Bad News for Telecom Pirates

When most people think of crime, the picture that comes to mind is commonly of a violent or dark nature. The visualization created of the corresponding criminal is that of a twisted individual who recklessly harms others whether physically, with illegal substances or in some other maniacal way. To be labeled a criminal means association with a lifestyle of immoral behavior.

There are many critics of the penal system, at least here the United States, for many reasons such as incidents when criminal convictions seem trivial. As the country with the highest percentage of incarcerated population, the system has been subject to scrutiny from many who believe that the system is designed to make money rather than rehabilitate criminals.

Not all those who are sentenced to serve time in a correctional institution fit the stereotypical description of what most picture when the word prisoner is mentioned. Some violated a regulation or committed a crime of a white collar nature yet are still required to serve a mandatory prison sentence. Within this group of people, the kinds of criminal demeanor further varies.

Most people behind bars knowingly committed crimes which adversely affected others in some way. However, some of these people simply worked their way into a losing situation. Sometimes a person behind bars had the best of intentions.

VoIP in the middle-east

Many countries in the Middle Eastern region of the world have certain policies against VoIP. Mostly, these policies outlaw the service essentially because it cuts into the profits of the government owned telecom industries. These stories have made news many times over the years. WhichVoIP too has covered some of these stories, especially those related to changes in the telecom regulation.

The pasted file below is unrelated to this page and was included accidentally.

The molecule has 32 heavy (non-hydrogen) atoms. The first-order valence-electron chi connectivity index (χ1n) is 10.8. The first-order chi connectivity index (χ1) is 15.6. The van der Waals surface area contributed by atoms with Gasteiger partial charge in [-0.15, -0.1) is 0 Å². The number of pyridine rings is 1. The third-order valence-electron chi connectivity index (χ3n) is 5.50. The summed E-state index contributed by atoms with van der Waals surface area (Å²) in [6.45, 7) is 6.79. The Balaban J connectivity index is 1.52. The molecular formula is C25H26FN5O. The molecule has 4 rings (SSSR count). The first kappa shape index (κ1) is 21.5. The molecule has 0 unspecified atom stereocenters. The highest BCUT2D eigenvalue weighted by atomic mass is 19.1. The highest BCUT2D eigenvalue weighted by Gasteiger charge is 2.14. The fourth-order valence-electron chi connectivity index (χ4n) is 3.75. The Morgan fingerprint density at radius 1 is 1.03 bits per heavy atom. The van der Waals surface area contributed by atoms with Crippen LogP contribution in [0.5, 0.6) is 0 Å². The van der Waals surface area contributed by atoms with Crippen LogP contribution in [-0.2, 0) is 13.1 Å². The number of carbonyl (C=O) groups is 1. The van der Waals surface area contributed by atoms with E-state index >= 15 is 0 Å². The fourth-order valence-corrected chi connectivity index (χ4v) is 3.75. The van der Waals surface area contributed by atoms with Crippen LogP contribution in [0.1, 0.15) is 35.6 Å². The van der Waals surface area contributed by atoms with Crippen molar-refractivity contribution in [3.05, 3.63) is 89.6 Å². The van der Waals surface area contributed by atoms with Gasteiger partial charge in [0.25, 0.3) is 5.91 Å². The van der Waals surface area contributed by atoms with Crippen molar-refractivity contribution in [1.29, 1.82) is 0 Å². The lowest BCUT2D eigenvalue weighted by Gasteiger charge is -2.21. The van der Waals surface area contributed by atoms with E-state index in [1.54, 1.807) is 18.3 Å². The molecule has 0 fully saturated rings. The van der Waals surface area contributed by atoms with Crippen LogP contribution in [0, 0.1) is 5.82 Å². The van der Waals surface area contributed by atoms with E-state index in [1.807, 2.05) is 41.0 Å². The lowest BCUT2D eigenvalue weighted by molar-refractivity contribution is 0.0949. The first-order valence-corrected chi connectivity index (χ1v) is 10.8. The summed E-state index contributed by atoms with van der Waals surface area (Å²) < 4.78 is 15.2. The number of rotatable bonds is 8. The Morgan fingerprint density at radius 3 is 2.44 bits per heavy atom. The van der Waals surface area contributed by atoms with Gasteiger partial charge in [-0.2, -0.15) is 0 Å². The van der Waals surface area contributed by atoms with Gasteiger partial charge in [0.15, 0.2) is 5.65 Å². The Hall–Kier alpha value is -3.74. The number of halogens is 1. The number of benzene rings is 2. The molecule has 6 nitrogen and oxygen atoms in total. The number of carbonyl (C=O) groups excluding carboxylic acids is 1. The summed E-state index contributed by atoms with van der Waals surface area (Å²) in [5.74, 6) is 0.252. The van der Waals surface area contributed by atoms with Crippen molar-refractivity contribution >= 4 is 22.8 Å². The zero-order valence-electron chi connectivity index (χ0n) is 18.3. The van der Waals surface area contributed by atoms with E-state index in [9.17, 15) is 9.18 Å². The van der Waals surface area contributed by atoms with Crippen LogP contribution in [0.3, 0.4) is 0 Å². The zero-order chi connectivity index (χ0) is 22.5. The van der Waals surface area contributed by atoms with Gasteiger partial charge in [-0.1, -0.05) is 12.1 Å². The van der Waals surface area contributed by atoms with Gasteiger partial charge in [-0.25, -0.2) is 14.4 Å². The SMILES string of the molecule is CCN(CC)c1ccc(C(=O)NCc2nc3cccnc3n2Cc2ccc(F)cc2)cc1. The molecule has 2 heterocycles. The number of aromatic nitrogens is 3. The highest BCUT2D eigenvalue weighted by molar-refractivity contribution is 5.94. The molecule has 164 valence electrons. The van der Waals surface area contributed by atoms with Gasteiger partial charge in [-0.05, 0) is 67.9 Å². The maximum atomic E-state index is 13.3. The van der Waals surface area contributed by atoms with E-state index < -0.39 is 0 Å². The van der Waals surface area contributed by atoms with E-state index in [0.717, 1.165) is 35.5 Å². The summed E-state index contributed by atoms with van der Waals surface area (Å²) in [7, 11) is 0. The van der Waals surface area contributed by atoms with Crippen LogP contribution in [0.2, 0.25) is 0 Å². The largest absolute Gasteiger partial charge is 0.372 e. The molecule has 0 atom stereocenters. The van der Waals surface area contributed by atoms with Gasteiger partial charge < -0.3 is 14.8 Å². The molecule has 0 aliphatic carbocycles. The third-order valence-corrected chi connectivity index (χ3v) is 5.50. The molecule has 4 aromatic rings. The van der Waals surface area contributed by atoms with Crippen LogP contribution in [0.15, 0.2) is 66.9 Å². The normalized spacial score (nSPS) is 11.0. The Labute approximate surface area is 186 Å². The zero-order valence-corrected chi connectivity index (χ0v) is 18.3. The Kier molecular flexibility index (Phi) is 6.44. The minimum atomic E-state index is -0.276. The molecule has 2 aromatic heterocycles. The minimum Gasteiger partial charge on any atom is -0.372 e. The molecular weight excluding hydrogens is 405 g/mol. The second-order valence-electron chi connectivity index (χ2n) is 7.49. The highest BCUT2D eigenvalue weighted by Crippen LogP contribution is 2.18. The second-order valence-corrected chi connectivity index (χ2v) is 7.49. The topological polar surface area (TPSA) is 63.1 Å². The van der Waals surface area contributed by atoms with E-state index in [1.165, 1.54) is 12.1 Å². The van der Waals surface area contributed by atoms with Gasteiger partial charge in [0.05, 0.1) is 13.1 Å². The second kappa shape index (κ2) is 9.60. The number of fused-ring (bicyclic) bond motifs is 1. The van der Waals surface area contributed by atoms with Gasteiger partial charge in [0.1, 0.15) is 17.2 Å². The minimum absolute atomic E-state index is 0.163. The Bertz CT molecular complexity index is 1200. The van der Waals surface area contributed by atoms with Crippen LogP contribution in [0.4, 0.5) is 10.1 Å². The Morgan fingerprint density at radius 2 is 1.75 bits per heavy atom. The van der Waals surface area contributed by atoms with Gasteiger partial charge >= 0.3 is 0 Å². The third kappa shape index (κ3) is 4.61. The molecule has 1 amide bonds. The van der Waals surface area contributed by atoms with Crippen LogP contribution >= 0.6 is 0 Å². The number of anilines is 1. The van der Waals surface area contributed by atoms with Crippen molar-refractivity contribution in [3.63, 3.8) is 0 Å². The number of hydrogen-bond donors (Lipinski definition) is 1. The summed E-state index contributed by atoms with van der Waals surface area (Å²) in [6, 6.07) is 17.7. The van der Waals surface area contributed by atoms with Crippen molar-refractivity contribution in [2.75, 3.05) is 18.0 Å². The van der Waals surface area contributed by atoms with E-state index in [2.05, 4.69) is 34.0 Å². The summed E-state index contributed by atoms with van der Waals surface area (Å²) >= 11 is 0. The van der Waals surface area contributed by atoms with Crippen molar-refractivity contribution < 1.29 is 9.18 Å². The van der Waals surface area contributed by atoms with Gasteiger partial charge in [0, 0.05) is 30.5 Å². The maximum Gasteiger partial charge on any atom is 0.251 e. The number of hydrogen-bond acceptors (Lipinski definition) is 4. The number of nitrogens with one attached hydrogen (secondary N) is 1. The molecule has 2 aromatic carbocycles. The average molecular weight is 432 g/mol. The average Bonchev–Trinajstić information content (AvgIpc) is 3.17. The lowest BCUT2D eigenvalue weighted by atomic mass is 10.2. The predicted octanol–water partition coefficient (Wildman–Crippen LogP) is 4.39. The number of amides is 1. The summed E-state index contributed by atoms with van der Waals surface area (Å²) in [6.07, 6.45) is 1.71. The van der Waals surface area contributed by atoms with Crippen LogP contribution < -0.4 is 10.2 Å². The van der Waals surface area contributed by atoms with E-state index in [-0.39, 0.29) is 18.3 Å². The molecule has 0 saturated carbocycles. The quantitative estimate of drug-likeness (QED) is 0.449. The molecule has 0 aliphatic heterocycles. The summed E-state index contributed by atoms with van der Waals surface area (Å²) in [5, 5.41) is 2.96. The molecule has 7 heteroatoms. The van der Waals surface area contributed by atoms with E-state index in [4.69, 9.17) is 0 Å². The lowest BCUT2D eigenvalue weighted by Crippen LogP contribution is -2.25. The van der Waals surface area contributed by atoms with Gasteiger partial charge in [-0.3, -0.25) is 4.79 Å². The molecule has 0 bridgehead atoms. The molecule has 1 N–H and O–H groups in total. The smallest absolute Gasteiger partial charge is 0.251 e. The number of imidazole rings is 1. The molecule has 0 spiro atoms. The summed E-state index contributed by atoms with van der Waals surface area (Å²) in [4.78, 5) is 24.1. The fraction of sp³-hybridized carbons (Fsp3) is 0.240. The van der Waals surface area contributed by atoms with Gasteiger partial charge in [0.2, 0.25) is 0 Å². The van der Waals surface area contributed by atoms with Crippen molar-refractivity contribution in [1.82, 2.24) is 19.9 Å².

People have been compromising transmissions for a long time, far before VoIP became a communication technology. In the hundred plus years of radio usage, pirate broadcasts have commandeered airwaves for the sake of political and entertainment purposes. It’s much the same for VoIP pirates. These centers create connections that utilize bandwidth illegally by either surpassing limitations set by service providers or by circumventing the process entirely.

Getting caught…

Many countries in Asia have a very restricted market for telecommunications. Nepal, much like other nearby countries, has certain procedures and limitations for service. The operator Nepal Telecom is a government owned provider for fixed line connections as well as mobile service. This company partners with other companies in nearby countries for the sake of the area infrastructure but they are the only provider for the country.

Of course, VoIP applications can be used in place of traditionally calling methods. Regulations forbids these applications because this both reduces the income received from phone networks as well as inflates data networks. The people have no other option but to use Nepal Telecom. So the people turn to other solutions for their communications needs.